Evaluating Responses to Contraflow for Hurricane Evacuation
Abi Aad, Mirla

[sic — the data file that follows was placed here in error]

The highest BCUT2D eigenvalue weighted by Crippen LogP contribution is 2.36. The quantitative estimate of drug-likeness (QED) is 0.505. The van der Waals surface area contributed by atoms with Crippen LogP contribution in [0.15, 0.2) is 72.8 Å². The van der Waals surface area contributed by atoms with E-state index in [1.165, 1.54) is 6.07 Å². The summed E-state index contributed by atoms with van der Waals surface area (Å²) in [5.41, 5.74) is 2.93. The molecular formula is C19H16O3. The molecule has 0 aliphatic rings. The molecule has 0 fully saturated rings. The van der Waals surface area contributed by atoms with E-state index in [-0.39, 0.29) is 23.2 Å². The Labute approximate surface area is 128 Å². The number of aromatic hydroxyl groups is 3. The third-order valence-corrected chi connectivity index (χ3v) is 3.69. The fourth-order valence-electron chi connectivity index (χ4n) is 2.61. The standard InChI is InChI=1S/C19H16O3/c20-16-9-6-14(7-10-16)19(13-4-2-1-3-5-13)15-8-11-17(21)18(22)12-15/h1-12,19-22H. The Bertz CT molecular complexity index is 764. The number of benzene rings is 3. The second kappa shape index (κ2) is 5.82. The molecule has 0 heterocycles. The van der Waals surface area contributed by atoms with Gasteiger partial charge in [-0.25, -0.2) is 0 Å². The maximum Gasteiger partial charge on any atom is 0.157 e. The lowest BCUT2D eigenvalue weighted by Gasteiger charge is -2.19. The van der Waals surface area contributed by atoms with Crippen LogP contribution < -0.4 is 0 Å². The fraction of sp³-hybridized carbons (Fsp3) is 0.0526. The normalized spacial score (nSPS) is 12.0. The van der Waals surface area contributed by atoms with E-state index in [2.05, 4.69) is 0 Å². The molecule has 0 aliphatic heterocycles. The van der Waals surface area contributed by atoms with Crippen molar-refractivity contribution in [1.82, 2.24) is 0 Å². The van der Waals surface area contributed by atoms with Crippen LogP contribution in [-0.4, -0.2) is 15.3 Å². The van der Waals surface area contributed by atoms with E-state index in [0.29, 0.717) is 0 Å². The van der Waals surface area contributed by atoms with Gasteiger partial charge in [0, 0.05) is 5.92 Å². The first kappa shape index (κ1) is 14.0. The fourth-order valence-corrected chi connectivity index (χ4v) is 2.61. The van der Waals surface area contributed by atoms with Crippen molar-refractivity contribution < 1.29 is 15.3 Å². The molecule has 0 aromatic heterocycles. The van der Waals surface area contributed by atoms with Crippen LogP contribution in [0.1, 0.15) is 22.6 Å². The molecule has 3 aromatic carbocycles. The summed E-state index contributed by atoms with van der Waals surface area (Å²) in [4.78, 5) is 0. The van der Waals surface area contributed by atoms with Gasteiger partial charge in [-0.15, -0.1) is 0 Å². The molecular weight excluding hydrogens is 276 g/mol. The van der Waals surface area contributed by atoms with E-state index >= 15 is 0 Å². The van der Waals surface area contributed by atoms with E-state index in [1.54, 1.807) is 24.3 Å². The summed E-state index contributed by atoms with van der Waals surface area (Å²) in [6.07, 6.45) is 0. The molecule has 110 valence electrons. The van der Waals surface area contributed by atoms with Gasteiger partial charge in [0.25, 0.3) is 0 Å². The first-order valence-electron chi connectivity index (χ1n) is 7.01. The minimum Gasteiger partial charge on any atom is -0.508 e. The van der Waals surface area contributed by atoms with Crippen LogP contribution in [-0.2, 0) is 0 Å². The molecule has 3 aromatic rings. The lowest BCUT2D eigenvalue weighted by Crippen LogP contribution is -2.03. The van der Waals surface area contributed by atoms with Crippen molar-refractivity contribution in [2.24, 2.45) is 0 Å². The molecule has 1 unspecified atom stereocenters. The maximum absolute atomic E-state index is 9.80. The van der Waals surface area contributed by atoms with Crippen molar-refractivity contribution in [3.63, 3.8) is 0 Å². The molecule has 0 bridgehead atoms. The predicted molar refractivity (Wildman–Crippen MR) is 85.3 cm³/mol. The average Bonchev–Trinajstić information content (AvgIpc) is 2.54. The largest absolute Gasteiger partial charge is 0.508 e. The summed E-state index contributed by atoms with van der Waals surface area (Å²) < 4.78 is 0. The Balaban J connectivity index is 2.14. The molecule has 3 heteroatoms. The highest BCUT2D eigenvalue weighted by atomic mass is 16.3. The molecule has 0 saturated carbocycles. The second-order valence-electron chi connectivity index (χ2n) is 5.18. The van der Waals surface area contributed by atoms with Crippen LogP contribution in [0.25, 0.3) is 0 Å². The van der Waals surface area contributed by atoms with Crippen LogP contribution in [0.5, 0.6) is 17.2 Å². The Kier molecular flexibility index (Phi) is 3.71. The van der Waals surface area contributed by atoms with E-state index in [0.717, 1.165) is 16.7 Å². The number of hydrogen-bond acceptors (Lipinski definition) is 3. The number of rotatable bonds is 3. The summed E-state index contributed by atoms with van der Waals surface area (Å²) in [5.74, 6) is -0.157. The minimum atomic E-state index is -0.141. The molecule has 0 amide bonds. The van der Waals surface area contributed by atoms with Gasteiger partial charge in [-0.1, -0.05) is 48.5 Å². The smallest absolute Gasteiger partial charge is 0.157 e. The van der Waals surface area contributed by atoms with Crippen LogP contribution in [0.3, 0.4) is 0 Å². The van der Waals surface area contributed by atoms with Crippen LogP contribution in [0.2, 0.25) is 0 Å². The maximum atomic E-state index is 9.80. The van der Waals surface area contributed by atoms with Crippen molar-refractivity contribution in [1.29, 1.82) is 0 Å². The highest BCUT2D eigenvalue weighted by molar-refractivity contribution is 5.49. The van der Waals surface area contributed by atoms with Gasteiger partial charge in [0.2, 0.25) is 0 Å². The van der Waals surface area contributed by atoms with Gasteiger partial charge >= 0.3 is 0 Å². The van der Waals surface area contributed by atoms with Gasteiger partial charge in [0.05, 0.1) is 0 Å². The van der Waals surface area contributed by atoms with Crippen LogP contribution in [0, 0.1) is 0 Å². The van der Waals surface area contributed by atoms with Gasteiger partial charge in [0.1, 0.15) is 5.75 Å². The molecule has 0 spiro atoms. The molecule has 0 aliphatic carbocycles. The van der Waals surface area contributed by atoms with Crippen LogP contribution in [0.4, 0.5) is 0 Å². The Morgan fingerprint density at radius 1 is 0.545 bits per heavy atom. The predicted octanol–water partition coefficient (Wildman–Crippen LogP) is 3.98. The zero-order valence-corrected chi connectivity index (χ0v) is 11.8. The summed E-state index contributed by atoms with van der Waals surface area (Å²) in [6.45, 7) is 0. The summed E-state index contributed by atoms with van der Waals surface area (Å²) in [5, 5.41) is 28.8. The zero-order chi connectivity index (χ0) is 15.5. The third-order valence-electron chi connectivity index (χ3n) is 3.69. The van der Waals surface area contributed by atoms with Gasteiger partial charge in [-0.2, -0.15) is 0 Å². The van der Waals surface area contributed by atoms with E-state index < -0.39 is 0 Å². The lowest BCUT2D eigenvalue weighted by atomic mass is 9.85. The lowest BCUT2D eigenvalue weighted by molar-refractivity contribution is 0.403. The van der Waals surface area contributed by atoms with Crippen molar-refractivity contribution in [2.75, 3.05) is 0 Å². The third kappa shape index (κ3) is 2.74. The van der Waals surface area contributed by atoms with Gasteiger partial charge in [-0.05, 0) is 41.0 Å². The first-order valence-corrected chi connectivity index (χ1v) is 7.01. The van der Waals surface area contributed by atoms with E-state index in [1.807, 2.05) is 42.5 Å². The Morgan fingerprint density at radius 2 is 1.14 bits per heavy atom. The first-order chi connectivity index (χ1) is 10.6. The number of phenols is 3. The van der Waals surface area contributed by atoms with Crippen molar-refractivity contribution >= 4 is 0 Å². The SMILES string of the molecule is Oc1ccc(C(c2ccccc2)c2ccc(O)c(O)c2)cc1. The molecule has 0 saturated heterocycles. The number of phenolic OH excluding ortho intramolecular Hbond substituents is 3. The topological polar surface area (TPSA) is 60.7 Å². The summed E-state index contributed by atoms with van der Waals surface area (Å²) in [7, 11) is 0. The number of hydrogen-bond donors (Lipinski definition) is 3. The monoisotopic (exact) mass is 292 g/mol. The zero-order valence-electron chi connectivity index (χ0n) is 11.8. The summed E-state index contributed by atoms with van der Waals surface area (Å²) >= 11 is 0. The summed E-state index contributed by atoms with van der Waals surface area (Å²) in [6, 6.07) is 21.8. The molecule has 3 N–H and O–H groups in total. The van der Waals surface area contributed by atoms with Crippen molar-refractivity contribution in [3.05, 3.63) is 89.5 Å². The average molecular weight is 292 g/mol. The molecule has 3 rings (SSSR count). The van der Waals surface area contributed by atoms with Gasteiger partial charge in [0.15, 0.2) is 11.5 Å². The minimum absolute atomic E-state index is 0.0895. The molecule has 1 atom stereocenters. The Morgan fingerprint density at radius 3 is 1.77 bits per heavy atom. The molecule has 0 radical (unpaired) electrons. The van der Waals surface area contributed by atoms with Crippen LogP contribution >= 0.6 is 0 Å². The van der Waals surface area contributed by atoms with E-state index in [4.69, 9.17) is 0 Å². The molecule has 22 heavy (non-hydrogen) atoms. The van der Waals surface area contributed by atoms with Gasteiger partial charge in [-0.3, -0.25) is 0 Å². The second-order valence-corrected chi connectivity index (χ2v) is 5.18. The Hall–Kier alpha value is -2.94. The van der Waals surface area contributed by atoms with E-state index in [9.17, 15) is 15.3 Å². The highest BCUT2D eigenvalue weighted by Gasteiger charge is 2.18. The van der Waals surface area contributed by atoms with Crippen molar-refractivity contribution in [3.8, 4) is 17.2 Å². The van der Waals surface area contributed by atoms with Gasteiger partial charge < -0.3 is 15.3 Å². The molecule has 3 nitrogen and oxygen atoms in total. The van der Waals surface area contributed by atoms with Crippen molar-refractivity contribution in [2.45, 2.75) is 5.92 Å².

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The very high travel demands associated with hurricane evacuations require some strategies, such as contraflow sections, to be included in hurricane evacuation plans. However, the response or reaction of the evacuees to these strategies has not been given much attention in the past. This study concentrated on one particular strategy, contraflow segments, and investigated evacuees' willingness to use them through an animated survey. Usable data was collected from 821 respondents. The first part of the study dealt with six factors (service availability, police presence, exit location, entry congestion, availability of multiple entries, and limited choice) which were studied independently and compared against individual background characteristics. The distribution of the responses from the survey indicated that the presence of multiple entries or the availability of information about services increased the likelihood of evacuees switching to contraflow lanes, while the presence of police personnel for instance did not greatly alter the decision. Other factors like entry congestion or exits well before or well after initially desired ones decreased the willingness to use contraflow lanes. In the case where contraflow lanes were the only option on the main evacuation route (without the regular lane alternative), evacuees were willing to take detours to avoid the use of contraflow facilities. However, the effects of the above listed factors were associated with the background characteristics of the evacuees as the odds ratios in this study indicated. Previous contraflow or reverse lane experience for instance attenuated the effect of entry congestion on avoiding contraflow lanes. Contraflow experience on the other hand increased the likelihood of using the first entry when two entries were available and increased the willingness to switch to contraflow lanes when information about services was provided. Also, evacuation experience, presence of passengers affecting stops, and having dependents in the family improved the willingness to use contraflow lanes given information about services. Other characteristics like living in a hurricane prone area increased the inclination to use contraflow in the presence of police personnel and having passengers affecting destination choice increased the willingness to detour and avoid contraflow when regular lanes were not part of the main evacuation route from the respondent's origin. The second part of the study dealt with congestion and information about congestion levels along the regular and contraflow lanes. Different combinations of levels of congestion and information were presented to the respondents in the animated part of the survey. Respondents indicated their preference for contraflow or regular lanes in these scenarios. This data was used to develop a conditional logit model which predicted choice based on the presented options. Evacuees demonstrated an overall willingness to switch to contraflow lanes when these lanes were less congested than the regular lanes. However, with similar congestion levels on the regular and contraflow lanes, willingness to switch to contraflow lanes decreased as congestion levels increased. Information about upcoming congestion influenced evacuees' route choice decisions. Information motivated switching to contraflow lanes when conveying better downstream conditions along these lanes. Overall, evacuees demonstrated a willingness to benefit from any congestion improvement offered by contraflow lanes as opposed to assumptions in the literature claiming underutilization of these segments due to drivers' discomfort and unfamiliarity.
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